“If that is the case, then it is utterly bizarre. I have never seen a situation whereby the result of any appeal is ultimately decided by one of the parties to the appeal! It is ludicrous. This needs further clarification. Who conducts the appeal? What is the appeals process? Who has the final say on any decision?”

Mr Doherty added that the proposed sliding scale was a nonsense in respect of individual house construction.

He explained: “There are no economies of scale for individually priced, one-off houses. The sliding scale is not supported by the Society of Chartered Surveyors of Ireland (SCSI) either.

“It is my opinion the rate should be a 'flat rate' for the entire property and should be fixed at the correct level, to include for demolition. I believe, based on recent prices I have seen, the correct price is in the region of €150 to €180 per square foot. The sliding scale should be abolished.

“Also, why is there a €420,000 cap? There should be no overall cap. Why does the Government require two financial caps? It is understandable that one financial cap should be in place, to ensure that homeowners do not have an unlimited budget and to ensure that the scheme is not abused.

“However, that cap should be the rate per square foot. There is no need for an upper expenditure cap.

“For example, lets assume that a house can be demolished and re-built for €160 per sq ft and the house is 3,500 sq ft. The total cost of this would be €560,000. (this is €160 x 3,500 sq ft).

“Due to the government's upper limit of €420,000, that homeowner will be required to provide €140,000 of their own funding to complete their re-build. That is not 100% redress. That is 75% redress and, in my view, is completely unacceptable.

“The cap per square foot makes sense if it is set at the correct level and there is no upper limit cap. The upper limit financial cap of €420,000 should be abolished as it is not required and serves only to intentionally discriminate against those people with larger homes.”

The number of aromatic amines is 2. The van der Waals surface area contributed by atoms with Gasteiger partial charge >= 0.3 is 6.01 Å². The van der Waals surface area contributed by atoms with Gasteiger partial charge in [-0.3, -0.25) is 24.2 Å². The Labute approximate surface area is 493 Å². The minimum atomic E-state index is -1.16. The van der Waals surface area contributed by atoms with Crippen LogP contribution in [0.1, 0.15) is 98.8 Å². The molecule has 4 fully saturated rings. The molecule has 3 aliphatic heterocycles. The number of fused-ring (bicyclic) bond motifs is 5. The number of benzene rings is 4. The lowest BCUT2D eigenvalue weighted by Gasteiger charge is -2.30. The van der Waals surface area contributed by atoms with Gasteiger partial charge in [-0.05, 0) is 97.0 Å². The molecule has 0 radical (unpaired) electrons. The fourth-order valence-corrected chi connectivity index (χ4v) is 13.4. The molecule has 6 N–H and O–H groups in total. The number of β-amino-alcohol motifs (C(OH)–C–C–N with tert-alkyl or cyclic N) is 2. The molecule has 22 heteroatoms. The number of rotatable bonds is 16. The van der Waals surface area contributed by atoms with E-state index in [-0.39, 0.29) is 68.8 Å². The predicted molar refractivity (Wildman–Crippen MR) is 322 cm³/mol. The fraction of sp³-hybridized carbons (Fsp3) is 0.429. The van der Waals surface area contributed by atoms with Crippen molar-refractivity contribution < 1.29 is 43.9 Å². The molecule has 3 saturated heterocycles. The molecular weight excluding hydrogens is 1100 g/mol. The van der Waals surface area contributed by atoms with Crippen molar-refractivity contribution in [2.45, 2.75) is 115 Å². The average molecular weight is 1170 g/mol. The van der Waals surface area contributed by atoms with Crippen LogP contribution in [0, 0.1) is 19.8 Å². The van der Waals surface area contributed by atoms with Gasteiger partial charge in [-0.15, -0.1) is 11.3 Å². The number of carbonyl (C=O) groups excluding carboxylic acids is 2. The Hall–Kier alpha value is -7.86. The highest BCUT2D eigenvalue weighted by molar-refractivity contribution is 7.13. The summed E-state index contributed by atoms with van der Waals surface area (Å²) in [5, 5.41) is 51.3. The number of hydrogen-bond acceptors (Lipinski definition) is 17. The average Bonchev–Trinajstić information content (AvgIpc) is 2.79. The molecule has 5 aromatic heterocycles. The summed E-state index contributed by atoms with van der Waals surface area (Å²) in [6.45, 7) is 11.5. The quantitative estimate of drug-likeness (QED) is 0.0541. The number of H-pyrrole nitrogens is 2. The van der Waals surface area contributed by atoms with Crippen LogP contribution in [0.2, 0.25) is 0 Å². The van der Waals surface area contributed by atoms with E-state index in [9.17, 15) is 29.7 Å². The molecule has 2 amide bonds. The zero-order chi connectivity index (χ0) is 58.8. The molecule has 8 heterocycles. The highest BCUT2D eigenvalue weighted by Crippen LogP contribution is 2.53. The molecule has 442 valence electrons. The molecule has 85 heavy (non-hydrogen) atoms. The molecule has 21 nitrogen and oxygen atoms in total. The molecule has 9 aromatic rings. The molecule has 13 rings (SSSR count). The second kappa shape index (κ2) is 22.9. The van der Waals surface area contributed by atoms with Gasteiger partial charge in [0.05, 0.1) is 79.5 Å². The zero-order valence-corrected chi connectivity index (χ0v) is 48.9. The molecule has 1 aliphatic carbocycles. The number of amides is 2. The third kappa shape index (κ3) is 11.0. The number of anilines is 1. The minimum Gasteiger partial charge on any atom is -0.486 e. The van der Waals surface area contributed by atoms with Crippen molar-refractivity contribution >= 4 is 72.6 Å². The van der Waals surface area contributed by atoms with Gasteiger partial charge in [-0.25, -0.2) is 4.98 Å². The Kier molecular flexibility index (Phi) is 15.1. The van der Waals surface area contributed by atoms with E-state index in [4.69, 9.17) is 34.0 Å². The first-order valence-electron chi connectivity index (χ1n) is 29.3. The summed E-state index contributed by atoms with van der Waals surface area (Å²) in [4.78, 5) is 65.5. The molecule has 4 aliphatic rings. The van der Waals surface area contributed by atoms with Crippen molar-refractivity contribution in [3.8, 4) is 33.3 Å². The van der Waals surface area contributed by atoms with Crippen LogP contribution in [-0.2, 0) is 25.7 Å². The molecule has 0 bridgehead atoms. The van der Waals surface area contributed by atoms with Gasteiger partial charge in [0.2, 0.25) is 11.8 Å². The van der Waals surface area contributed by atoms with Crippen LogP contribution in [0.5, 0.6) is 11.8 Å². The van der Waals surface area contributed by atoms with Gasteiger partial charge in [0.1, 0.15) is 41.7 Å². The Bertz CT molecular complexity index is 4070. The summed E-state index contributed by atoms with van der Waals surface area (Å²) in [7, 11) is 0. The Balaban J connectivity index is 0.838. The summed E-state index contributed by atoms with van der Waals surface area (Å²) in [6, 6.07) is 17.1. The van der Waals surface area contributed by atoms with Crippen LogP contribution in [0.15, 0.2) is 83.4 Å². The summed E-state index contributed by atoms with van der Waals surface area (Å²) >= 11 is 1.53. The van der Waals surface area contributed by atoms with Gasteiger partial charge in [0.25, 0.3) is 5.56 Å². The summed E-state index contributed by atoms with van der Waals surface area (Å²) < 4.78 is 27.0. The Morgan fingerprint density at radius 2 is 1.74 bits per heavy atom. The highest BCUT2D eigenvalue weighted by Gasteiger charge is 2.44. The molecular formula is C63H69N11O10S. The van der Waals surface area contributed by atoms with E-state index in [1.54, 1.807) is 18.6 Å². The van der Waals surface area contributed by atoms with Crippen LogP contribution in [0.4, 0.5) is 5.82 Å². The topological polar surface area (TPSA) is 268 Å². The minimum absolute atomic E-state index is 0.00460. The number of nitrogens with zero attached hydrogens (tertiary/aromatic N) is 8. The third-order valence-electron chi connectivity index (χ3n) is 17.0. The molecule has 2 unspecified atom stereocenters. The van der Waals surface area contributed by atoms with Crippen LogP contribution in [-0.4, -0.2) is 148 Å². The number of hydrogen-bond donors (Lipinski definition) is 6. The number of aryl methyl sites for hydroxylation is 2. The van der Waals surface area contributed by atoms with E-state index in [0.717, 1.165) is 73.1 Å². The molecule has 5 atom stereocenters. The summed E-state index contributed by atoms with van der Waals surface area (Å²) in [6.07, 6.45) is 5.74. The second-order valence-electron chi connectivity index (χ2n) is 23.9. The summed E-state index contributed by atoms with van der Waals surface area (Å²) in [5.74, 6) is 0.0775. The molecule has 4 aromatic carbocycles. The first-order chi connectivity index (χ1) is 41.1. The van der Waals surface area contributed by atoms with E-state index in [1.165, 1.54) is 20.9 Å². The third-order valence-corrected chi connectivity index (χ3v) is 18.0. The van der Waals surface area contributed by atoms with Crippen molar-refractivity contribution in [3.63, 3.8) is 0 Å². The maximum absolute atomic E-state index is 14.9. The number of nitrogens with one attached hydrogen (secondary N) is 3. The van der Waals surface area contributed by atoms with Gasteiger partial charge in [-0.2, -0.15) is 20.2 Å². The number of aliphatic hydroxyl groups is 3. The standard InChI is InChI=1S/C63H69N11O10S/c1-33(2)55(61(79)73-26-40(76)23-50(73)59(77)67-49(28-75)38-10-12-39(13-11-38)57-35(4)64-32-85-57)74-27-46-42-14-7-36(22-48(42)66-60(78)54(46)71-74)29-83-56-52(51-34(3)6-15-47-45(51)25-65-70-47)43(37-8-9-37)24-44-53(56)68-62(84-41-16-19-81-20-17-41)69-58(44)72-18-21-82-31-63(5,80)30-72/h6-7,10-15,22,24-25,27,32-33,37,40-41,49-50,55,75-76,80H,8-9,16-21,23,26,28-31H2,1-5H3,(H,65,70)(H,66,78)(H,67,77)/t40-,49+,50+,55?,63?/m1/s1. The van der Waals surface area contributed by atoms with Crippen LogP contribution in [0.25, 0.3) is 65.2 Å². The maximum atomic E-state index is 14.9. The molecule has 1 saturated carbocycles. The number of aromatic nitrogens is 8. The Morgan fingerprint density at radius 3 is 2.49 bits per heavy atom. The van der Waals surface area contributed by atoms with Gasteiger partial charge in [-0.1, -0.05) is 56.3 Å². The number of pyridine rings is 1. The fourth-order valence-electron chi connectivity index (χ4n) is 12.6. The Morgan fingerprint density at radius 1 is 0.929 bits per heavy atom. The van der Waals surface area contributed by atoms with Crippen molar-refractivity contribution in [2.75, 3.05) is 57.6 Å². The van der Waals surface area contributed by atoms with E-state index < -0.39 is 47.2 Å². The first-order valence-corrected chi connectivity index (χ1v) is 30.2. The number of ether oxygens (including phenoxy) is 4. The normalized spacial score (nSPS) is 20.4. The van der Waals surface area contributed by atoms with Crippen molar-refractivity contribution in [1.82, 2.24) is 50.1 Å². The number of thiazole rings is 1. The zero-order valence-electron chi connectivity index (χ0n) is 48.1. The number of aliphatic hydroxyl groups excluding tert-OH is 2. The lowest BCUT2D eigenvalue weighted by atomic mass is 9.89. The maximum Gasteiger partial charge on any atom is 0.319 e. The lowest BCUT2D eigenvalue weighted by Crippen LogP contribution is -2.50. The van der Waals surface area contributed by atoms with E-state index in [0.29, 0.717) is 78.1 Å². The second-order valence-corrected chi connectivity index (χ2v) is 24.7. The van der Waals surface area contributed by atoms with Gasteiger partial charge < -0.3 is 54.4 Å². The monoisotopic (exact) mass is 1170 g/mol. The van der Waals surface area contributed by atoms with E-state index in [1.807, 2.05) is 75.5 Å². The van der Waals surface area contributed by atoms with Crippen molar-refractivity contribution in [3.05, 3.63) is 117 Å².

Dr McCloskey feared house proud homeowners would have to ‘let their house go’ for a number of years to allow it to display sufficient damage to allow access to the scheme.

During this time they would be effectively ‘trapped’ in the house while they are forced to watch it deteriorate around them.

“To me this is mental torture,” he said. “They have successfully campaigned for a barrier (financial) to entry onto the scheme to be removed but it has been replaced with another one, this time one of which they are not in control.

"The Government is going to take a charge on your rental property based on the level of grant aid given. It is rumoured that they may insist that it is rented as social housing to alleviate a housing shortage. In effect you then do not fully own or even control your rental property.

“How will the government take a charge on a property if it is already mortgaged? Will it seek to recoup monies provided under the grant scheme out of rental payments? There may be no equity left in any case. What if you have it rented currently to someone who is not a council tenant, do you evict them in favour of a council tenant?”